In the present study, proteomics assays combined with computational bioinformatics are adopted to investigate the specific mechanisms by which BDMC efficiently inhibits the viability of chemoresistant pancreatic cancer cells. As reported that PANC-1 cells display the most resistance to gemcitabine [9], two-dimensional electrophoresis (2-DE) and mass spectrometry (MS) are performed in PANC-1 cells treated with GEM alone or combined with BDMC to disclose the protein expression profiles. Utilizing protein-protein interaction database, GRP78 is identified as the key hub stimulated by BDMC, and the correlated interaction clusters are herein investigated. Together, the results demonstrate that BDMC causes mitochondrial dysfunction and induces apoptosis in human pancreatic cancer cells at a concentration that is significantly lower than that of curcumin. Also, our study reveals that BDMC promotes apoptosis via a GRP78-dependent pathway and counteracts GEM-induced chemoresistance. Thus, we propose BDMC as a promising treatment for human pancreatic cancer.

RESULTS

BDMC augments the antitumor effects of GEM in human pancreatic cancer cells

We first evaluated the IC50 of GEM in PANC-1 and MiaPaCa-2 cells (Figure 1(A), left), and examined the dose-effect curve from 1nmol/L to 1μmol/L in both cell lines (Figure 1(A), right). We determined 25nmol/L, a dose of no significance, as the concentration of GEM in the following combination treatments. By comparing the effects of curcuminoids on cell viability, we found that BDMC exhibited the highest efficacy in augmenting the inhibitory effects of GEM in MiaPaCa-2 cells (Figure 1(C), left) and PANC-1 cells (Figure 1(C), right). In specific, according to dose-effect curves (Figure 1(B)), BDMC shows significance at 20μmol/L and reduces the viability by nearly 40%. However, curcumin (CUR) or DMC shows little impact at the same concentration. Regarding combination regimen, we determined 10μmol/L, a dose of no significance, as the concentration of BDMC in combination treatments. As shown in Figure 1(C), we compared BDMC with CUR, and found that BDMC-GEM is meaningfully more advantageous than CUR-GEM, which simply shows an additive effect of CUR and GEM. However, BDMC-GEM combination reduces MiaPaCa-2 and PANC-1 cell viability by 68% and 63% respectively, and noticeably shows a greater efficacy than the aggregate of BDMC and GEM does, suggesting a synergy between BDMC and GEM. These results suggest that BDMC is significantly superior to CUR in reducing the viability of pancreatic cancer cell. Moreover, as shown in Table Table1,1, the addition of BDMC decreased the IC50 of GEM from 6.85μmol/L to 79.44nmol/L in PANC-1 cells and from 0.33μmol/L to 37.18nmol/L in MiaPaCa-2 cells. Together, these data demonstrate that BDMC alone reduces the viability of MiaPaCa-2 and PANC-1 cell, and improves the efficacy of GEM efficiently in comparisons with curcumin and DMC.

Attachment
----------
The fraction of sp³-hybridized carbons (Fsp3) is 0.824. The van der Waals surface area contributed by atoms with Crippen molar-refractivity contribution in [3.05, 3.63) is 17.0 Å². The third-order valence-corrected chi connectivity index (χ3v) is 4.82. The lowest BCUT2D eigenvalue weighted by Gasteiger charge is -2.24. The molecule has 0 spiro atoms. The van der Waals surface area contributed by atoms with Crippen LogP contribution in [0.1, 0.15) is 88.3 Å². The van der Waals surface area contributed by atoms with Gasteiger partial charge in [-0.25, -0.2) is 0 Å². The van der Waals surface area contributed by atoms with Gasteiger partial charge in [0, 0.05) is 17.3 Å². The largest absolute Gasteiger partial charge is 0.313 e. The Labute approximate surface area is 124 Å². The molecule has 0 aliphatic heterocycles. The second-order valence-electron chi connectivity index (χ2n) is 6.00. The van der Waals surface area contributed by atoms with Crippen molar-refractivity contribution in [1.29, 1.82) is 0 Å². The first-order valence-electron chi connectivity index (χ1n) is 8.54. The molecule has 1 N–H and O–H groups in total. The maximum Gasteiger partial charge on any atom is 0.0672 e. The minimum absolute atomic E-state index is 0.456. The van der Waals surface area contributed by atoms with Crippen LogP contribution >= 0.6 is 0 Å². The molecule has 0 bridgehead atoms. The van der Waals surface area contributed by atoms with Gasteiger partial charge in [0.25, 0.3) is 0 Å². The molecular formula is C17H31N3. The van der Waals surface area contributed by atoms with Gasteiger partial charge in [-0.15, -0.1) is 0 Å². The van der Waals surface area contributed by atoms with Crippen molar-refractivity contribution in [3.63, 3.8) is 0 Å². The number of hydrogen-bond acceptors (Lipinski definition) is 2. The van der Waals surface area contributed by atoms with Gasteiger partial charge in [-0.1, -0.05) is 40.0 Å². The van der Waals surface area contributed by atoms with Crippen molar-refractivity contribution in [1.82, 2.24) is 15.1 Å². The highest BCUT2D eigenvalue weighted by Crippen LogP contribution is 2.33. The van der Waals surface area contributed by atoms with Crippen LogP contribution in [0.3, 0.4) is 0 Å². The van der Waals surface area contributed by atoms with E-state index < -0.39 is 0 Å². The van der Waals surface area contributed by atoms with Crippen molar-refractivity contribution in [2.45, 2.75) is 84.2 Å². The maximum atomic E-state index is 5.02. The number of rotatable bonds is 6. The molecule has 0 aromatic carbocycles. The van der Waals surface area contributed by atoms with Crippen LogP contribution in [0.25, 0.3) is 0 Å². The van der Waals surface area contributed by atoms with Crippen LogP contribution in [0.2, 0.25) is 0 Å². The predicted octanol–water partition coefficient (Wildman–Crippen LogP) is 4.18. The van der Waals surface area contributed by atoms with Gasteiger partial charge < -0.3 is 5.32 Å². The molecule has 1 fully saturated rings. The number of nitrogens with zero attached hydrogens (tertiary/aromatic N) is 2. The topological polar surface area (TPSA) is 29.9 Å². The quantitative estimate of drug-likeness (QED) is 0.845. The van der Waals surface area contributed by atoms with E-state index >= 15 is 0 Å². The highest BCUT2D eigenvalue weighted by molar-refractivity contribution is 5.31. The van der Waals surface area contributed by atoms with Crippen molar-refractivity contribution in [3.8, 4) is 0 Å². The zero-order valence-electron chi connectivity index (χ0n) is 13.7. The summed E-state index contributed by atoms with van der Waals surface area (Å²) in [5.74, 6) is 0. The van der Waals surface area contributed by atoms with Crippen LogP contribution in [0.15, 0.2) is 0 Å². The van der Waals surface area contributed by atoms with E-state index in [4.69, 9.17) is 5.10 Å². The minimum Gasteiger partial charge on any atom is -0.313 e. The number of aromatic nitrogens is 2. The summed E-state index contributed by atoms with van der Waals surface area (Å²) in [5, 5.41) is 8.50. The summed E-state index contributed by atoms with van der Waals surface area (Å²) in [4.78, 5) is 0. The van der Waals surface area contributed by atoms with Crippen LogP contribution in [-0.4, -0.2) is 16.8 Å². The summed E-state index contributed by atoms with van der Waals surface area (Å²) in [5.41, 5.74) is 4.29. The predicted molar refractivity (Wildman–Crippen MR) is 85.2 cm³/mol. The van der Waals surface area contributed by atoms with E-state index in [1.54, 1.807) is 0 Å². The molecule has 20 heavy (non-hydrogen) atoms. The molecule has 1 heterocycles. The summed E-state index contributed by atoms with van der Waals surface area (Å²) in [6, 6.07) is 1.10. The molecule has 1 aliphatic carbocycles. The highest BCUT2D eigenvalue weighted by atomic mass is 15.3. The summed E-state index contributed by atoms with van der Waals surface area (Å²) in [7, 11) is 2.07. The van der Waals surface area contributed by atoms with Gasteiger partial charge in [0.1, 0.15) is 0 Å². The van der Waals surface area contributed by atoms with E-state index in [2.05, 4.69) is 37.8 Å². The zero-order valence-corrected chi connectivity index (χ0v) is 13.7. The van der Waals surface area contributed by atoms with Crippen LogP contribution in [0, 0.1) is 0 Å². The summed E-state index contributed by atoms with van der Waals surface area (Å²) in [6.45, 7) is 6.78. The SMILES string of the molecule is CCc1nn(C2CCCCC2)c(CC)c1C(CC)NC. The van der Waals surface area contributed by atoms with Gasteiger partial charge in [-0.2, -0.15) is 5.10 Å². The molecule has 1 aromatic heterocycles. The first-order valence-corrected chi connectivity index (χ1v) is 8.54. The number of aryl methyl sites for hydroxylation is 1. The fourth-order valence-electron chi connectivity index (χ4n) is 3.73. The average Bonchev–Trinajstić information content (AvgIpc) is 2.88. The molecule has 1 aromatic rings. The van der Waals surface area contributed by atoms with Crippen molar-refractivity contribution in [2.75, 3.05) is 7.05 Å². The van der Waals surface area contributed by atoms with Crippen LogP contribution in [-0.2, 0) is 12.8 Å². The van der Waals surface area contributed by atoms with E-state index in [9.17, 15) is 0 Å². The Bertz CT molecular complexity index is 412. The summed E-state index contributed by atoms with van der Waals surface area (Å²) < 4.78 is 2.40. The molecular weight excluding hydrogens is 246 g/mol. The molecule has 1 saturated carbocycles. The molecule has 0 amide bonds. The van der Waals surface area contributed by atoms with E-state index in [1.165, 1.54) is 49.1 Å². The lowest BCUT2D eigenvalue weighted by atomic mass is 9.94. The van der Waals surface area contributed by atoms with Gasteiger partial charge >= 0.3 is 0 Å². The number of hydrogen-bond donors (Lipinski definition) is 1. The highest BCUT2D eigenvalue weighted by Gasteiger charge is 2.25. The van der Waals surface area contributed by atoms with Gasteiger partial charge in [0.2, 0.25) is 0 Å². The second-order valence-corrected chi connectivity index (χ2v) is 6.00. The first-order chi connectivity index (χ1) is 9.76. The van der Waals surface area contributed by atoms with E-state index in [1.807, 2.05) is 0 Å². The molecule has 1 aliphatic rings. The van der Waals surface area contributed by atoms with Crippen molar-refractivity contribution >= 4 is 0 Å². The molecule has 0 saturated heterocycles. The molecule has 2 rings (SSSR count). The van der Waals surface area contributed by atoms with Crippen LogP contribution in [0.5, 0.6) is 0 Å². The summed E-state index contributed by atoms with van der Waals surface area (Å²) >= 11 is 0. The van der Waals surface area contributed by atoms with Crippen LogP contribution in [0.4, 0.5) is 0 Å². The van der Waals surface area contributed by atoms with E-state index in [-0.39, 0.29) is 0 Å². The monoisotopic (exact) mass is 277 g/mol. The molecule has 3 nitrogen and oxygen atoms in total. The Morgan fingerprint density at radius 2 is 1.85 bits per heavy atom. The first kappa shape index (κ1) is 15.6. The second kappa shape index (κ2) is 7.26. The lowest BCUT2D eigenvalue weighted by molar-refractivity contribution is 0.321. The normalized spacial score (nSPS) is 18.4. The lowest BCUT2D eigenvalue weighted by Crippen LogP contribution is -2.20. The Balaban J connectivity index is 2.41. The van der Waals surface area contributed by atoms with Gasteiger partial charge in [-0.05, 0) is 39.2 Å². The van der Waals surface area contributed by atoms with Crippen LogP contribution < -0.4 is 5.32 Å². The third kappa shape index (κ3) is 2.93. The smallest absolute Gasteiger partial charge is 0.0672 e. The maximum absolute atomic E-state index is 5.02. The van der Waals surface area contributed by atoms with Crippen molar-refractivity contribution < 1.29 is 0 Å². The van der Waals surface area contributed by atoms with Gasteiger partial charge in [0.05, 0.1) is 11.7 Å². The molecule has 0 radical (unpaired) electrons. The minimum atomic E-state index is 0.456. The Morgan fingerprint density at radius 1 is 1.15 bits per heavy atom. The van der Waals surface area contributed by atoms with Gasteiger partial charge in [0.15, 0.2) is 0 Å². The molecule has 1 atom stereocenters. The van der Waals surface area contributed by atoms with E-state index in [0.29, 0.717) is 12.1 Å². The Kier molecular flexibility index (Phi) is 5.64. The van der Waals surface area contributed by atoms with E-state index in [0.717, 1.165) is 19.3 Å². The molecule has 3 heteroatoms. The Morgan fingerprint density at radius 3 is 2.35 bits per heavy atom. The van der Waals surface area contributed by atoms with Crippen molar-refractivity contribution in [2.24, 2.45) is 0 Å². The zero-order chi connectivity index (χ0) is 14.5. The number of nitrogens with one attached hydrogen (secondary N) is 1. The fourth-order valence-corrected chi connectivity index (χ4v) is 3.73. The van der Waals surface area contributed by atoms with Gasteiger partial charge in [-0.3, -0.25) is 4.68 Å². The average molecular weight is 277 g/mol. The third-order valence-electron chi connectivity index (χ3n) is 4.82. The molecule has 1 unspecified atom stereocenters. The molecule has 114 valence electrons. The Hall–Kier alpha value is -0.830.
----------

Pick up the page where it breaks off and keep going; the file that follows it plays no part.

Figure 1
Inhibitory effects of GEM, CUR, DMC, and BDMC in human pancreatic cancer cell
Table 1
Changed IC50 of gemcitabine in PANC-1 and MiaPaCa-2 cells with BDMC administration

BDMC potentiates GEM in pancreatic cancer cells by inducing apoptosis

To evaluate whether the decrease in cell viability induced by BDMC was apoptotic, we adopted flow cytometry to detect the presence of cell death, and found apoptosis occurred in more than 60% of the cells treated with BDMC-GEM combination (Figure 2(A)). We also explored the contents of cleaved-PARP and cleaved-caspase-3 by western blot (Figure 2(B)). Significantly, an increase in the activity of PARP (Figure 2(C), left) and caspase-3 (Figure 2(C), right) was confirmed respectively. Using TUNEL assay and Hoechst staining, cells treated with BDMC-GEM showed early apoptosis (Figure 2(D)). The number of TUNEL-positive cells per HPR was significantly increased in the combination group (Figure 2(E)). These results suggest that BDMC enhances the antitumor effect of GEM by inducing apoptosis.

Figure 2
BDMC potentiates GEM in pancreatic cancer cells by inducing apoptosis

BDMC induces apoptosis through mitochondrial dysfunctions